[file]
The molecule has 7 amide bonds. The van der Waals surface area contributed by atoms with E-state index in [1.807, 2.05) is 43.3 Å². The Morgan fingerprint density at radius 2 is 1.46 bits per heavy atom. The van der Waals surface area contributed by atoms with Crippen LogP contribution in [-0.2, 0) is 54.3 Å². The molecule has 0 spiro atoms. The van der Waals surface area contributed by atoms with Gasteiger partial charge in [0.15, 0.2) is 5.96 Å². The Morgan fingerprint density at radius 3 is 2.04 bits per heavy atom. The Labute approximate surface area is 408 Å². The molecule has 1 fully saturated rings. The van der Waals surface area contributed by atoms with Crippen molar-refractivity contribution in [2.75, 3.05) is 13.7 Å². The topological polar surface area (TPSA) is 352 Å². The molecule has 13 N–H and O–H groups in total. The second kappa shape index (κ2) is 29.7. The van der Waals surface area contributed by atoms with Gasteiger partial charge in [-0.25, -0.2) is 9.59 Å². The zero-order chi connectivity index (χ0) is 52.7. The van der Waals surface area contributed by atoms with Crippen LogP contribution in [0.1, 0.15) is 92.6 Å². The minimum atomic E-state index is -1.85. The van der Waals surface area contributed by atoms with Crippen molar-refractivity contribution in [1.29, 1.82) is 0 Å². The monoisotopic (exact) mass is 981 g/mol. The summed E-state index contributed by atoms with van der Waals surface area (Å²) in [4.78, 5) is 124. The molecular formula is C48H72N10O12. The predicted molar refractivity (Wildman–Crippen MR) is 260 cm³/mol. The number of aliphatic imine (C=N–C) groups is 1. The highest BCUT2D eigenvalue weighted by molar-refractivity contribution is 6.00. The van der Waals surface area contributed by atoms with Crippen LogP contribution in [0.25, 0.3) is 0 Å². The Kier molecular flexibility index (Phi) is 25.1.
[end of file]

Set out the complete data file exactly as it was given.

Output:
The molecule has 7 amide bonds. The van der Waals surface area contributed by atoms with E-state index in [1.807, 2.05) is 43.3 Å². The Morgan fingerprint density at radius 2 is 1.46 bits per heavy atom. The van der Waals surface area contributed by atoms with Crippen LogP contribution in [-0.2, 0) is 54.3 Å². The molecule has 0 spiro atoms. The van der Waals surface area contributed by atoms with Gasteiger partial charge in [0.15, 0.2) is 5.96 Å². The Morgan fingerprint density at radius 3 is 2.04 bits per heavy atom. The Labute approximate surface area is 408 Å². The molecule has 1 fully saturated rings. The van der Waals surface area contributed by atoms with Crippen molar-refractivity contribution in [2.75, 3.05) is 13.7 Å². The topological polar surface area (TPSA) is 352 Å². The molecule has 13 N–H and O–H groups in total. The second kappa shape index (κ2) is 29.7. The van der Waals surface area contributed by atoms with Gasteiger partial charge in [-0.25, -0.2) is 9.59 Å². The zero-order chi connectivity index (χ0) is 52.7. The van der Waals surface area contributed by atoms with Crippen LogP contribution in [0.1, 0.15) is 92.6 Å². The minimum atomic E-state index is -1.85. The van der Waals surface area contributed by atoms with Crippen molar-refractivity contribution in [1.29, 1.82) is 0 Å². The monoisotopic (exact) mass is 981 g/mol. The summed E-state index contributed by atoms with van der Waals surface area (Å²) in [4.78, 5) is 124. The molecular formula is C48H72N10O12. The predicted molar refractivity (Wildman–Crippen MR) is 260 cm³/mol. The number of aliphatic imine (C=N–C) groups is 1. The highest BCUT2D eigenvalue weighted by molar-refractivity contribution is 6.00. The van der Waals surface area contributed by atoms with Crippen LogP contribution in [0.25, 0.3) is 0 Å². The Kier molecular flexibility index (Phi) is 25.1.